Some years ago Arriva Trains won a contract to provide non-emergency ambulances for the East Midlands, writes John Mann MP.
The contract was let out and they bid for it under EU public procurement rules.
Abolishing these rules will, I feel, be one of the big and immediate benefits of Brexit.
What happened before this was the 999 ambulances did patient transfers, obviously suspending them to deal with emergencies.
I believe that it was a good system and it meant there were more 999 ambulances.
Currently, Arriva is still transporting patients and in my opinion the system is a shambles, as I have always warned it would be.
I believe that patients are missing major operations because Arriva transport fails to arrive.
I am dealing with a very recent example currently in Worksop.
A local man on 24-hour oxygen has twice had to stay in Bassetlaw hospital an extra night because no booked transport arrived.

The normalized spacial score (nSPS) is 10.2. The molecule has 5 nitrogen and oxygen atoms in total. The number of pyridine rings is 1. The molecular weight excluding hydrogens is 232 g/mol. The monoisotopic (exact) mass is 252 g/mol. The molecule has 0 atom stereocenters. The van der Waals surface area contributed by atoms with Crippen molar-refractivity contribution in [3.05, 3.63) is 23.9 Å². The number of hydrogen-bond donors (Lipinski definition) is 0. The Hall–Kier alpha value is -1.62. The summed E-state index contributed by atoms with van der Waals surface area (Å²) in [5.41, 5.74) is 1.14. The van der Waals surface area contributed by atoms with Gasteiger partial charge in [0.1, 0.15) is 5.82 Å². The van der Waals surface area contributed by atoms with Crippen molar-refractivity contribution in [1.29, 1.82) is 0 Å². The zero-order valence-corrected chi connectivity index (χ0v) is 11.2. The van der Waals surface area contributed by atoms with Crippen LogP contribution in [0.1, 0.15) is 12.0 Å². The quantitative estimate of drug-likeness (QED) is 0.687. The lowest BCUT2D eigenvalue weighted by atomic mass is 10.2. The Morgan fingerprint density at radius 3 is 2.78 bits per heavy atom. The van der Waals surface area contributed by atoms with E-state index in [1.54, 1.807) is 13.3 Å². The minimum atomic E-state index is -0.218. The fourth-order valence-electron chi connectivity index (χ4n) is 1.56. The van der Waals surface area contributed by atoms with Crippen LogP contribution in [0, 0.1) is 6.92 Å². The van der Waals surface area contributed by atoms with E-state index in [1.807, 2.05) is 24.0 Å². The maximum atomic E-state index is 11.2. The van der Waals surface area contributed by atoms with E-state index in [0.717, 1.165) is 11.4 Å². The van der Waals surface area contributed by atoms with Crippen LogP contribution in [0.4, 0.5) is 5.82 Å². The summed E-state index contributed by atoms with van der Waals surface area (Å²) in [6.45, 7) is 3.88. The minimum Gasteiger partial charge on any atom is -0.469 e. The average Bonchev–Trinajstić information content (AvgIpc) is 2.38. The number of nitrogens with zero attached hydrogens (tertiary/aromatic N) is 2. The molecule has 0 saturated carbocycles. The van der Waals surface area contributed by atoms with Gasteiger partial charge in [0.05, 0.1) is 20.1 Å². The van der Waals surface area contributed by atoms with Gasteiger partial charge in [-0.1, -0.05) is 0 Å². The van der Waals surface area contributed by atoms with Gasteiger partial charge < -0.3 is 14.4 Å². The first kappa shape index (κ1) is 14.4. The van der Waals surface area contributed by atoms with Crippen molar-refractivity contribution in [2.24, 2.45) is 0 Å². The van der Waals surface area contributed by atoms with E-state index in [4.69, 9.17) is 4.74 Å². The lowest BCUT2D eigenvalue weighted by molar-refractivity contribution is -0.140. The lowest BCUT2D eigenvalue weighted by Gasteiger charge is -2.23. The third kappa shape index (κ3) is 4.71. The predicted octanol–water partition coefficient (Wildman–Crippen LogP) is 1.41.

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It is my opinion that this private, profit-making company is costing the NHS with every failure.
An overnight stay in hospital costs serious money, a cancelled operation even more.
I believe it is time that this contract was taken off Arriva and given back to the NHS ambulance service.
Bringing the transport service back in-house will help ensure that there are more and quicker ambulance responses.
I feel that making money out of the ambulance service is one of the worst examples of bad contracting and of EU rules that do not currently work in this country.
During the referendum, I raised this in public debates and I have done so on television, radio and in Parliament, but all I ever get is a vague denial.
I will continue to press for change until it happens.
I will always hold the NHS to account, but I will also vote to keep all health services within the NHS.
If you have had problems with hospital transport from Arriva, you can email me at email@example.com as I intend to hold them to account as well.